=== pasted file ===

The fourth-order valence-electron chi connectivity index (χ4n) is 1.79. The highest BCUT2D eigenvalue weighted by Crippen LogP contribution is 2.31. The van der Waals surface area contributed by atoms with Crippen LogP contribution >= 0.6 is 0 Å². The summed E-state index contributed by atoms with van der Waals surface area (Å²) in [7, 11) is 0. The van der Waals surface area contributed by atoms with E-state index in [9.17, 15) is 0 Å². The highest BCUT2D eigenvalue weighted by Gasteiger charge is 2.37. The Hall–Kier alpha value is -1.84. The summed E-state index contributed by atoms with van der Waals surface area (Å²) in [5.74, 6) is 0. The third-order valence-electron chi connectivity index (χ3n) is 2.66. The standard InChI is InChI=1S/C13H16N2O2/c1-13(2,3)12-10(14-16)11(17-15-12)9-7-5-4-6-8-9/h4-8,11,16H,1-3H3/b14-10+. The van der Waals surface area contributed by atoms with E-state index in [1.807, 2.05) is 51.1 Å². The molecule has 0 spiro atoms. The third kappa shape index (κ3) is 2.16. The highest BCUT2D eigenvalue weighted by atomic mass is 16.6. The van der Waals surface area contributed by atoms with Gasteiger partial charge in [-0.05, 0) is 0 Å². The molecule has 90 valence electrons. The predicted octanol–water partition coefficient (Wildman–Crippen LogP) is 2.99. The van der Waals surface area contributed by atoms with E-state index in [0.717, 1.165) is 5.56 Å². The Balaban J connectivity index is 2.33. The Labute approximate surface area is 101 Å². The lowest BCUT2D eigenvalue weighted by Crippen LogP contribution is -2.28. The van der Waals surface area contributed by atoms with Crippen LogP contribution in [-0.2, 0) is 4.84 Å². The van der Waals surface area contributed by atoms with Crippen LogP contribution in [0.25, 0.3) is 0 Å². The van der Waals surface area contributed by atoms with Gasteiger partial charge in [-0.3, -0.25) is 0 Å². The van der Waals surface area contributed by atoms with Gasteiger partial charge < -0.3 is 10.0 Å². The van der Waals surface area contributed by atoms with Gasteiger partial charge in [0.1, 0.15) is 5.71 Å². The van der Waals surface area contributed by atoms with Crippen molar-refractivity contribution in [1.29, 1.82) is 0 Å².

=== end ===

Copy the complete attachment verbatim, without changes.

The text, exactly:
The fourth-order valence-electron chi connectivity index (χ4n) is 1.79. The highest BCUT2D eigenvalue weighted by Crippen LogP contribution is 2.31. The van der Waals surface area contributed by atoms with Crippen LogP contribution >= 0.6 is 0 Å². The summed E-state index contributed by atoms with van der Waals surface area (Å²) in [7, 11) is 0. The van der Waals surface area contributed by atoms with E-state index in [9.17, 15) is 0 Å². The highest BCUT2D eigenvalue weighted by Gasteiger charge is 2.37. The Hall–Kier alpha value is -1.84. The summed E-state index contributed by atoms with van der Waals surface area (Å²) in [5.74, 6) is 0. The third-order valence-electron chi connectivity index (χ3n) is 2.66. The standard InChI is InChI=1S/C13H16N2O2/c1-13(2,3)12-10(14-16)11(17-15-12)9-7-5-4-6-8-9/h4-8,11,16H,1-3H3/b14-10+. The van der Waals surface area contributed by atoms with E-state index in [1.807, 2.05) is 51.1 Å². The molecule has 0 spiro atoms. The third kappa shape index (κ3) is 2.16. The highest BCUT2D eigenvalue weighted by atomic mass is 16.6. The van der Waals surface area contributed by atoms with Gasteiger partial charge in [-0.05, 0) is 0 Å². The molecule has 90 valence electrons. The predicted octanol–water partition coefficient (Wildman–Crippen LogP) is 2.99. The van der Waals surface area contributed by atoms with E-state index in [0.717, 1.165) is 5.56 Å². The Balaban J connectivity index is 2.33. The Labute approximate surface area is 101 Å². The lowest BCUT2D eigenvalue weighted by Crippen LogP contribution is -2.28. The van der Waals surface area contributed by atoms with Crippen LogP contribution in [-0.2, 0) is 4.84 Å². The van der Waals surface area contributed by atoms with Crippen LogP contribution in [0.25, 0.3) is 0 Å². The van der Waals surface area contributed by atoms with Gasteiger partial charge in [-0.3, -0.25) is 0 Å². The van der Waals surface area contributed by atoms with Gasteiger partial charge < -0.3 is 10.0 Å². The van der Waals surface area contributed by atoms with Gasteiger partial charge in [0.1, 0.15) is 5.71 Å². The van der Waals surface area contributed by atoms with Crippen molar-refractivity contribution in [1.29, 1.82) is 0 Å².